Opinion:Government Hackathons:A Gift Or Curse?

Last year in August, the Public Procurement and Asset Disposal Board (PPADB) announced that they had approved a request by the Office of the President to use Hackathons as a method of procurement for government online services. Since then, numerous invitations for hackathons have been sent out by numerous government departments.

The decision seems to have polarized the developer community with some arguing that the move sets precedence for the exploitation of developers while others point out that it is a great way for local developers to get government contracts without going through the tedious tendering process.

To get an understanding of where both sides are coming from, it is important to understand how the government hackathons would work in a nutshell. Government would put out an invitation to developers for the development of an online service and give cash prizes to the winners. So with this model, the first issue that arises is, who will own the Intellectual Property(IP) of hackathon products?

In the past and even currently, corporates and government have made it clear in their hackathon terms and conditions that the IP for any product made during a hackathon belongs to them i.e. the organizing entity. This is obviously unfair and quite exploitative because, through that hackathon, the organizing entities get to keep the products of participants whilst the developers themselves only get a measly prize (or nothing) which is most of the time a fraction of the value of the actual product they developed.

In rebuttal, the developers who are in support of the move point out that in some cases, hackathons are used as a way to pick out developers who will eventually be engaged to implement the actual project. In short, they are a prelude to the actual project which is where the real money is. So for example, a corporate would organize a hackathon to develop a product they are looking to roll out in the future. The winner of the hackathon would then be brought in and given the capital for the actual development and implementation of the product. An example of this was in 2018 when Botswana Insurance Holdings Limited engaged the winner of their financial literacy mobile app and game hackathon to develop the actual product—awarding them a P3 million contract for this.

This, according to the hackathon initiative supporters, is advantageous to developers because they get to bypass the tendering process and go straight to being given the project on the virtue of winning the hackathon. Of course, this is good news only if one manages to win the hackathon. If they don't, not only would they have wasted hours on development for nothing but they would also not get to keep the fruits of those hours of labour. A double whammy.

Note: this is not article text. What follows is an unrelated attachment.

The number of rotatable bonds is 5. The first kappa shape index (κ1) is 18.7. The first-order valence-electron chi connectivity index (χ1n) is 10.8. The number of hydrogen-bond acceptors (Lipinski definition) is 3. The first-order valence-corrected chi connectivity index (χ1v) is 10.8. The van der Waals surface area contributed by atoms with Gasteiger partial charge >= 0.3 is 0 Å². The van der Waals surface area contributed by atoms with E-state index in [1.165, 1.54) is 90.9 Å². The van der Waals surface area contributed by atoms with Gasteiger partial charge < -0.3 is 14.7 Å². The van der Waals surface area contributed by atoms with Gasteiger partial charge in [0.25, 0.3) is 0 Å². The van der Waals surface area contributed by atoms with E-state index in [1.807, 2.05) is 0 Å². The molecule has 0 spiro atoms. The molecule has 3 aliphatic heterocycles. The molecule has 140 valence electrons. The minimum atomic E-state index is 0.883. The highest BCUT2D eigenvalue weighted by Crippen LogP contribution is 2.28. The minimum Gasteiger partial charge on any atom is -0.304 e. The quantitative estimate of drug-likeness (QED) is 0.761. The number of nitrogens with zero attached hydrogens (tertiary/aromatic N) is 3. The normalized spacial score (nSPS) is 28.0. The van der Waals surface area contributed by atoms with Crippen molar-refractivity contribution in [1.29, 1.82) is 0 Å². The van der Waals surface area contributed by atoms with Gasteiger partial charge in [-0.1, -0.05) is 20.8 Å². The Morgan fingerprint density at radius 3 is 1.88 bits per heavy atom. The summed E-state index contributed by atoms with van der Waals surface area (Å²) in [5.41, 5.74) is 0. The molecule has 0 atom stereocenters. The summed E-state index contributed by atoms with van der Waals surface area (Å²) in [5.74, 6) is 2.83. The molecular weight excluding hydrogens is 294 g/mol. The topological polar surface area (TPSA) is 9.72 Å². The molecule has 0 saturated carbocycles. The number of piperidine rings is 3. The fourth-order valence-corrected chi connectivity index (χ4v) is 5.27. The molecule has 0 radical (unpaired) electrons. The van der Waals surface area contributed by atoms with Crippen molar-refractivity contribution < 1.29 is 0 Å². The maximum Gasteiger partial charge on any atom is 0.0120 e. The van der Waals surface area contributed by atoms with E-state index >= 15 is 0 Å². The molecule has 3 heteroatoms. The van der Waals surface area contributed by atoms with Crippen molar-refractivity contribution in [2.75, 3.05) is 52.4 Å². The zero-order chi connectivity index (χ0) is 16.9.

Looking at the arguments from both sides, it is clear that although the use of hackathons for the procurement of online services can be of benefit to developers, this will require extensive tweaking of the terms and conditions of the hackathons. Firstly, the whole IP hogging condition has to be scrapped. It is exploitative to expect developers to spend hours working on a product only to take it away from them just because you organized the hackathon. What happens most of the time is that after a few months, developers would see a slightly changed version of their hackathon product being implemented by a more established company in a contract worth millions of pula.

Secondly, the hackathon organizing departments should give the winning developers first preference when it comes to the actual implementation of the product. This will ensure that apart from just the prize money, developers will also be on the running for a possible multi-million pula contract. As a developer on one of the communities pointed out, giving out only paltry cash prizes is unethical and is the equivalent of paying minimum wage for a highly lucrative skillset.

Whether government will follow the community's suggestions in their hackathons remains to be seen but looking at its track record of consultation, it would be wise for developers to not expect much. Instead of waiting and hoping for government to act right, local developers should keep using their impressive wide array of skills to develop products that potential customers, government or otherwise, would have no choice but to pay top pula for.

It would also be wise for developers to form associations that would push for legislation that would change the exploitative and unethical practices that are part of most private and public sector hackathons. In a country where the small guys' voices are seldom listened to, acting and speaking as a collective is always the best chance of success.

By Some Black Guy

This article first appeared on "Some Black Guy's Thoughts"

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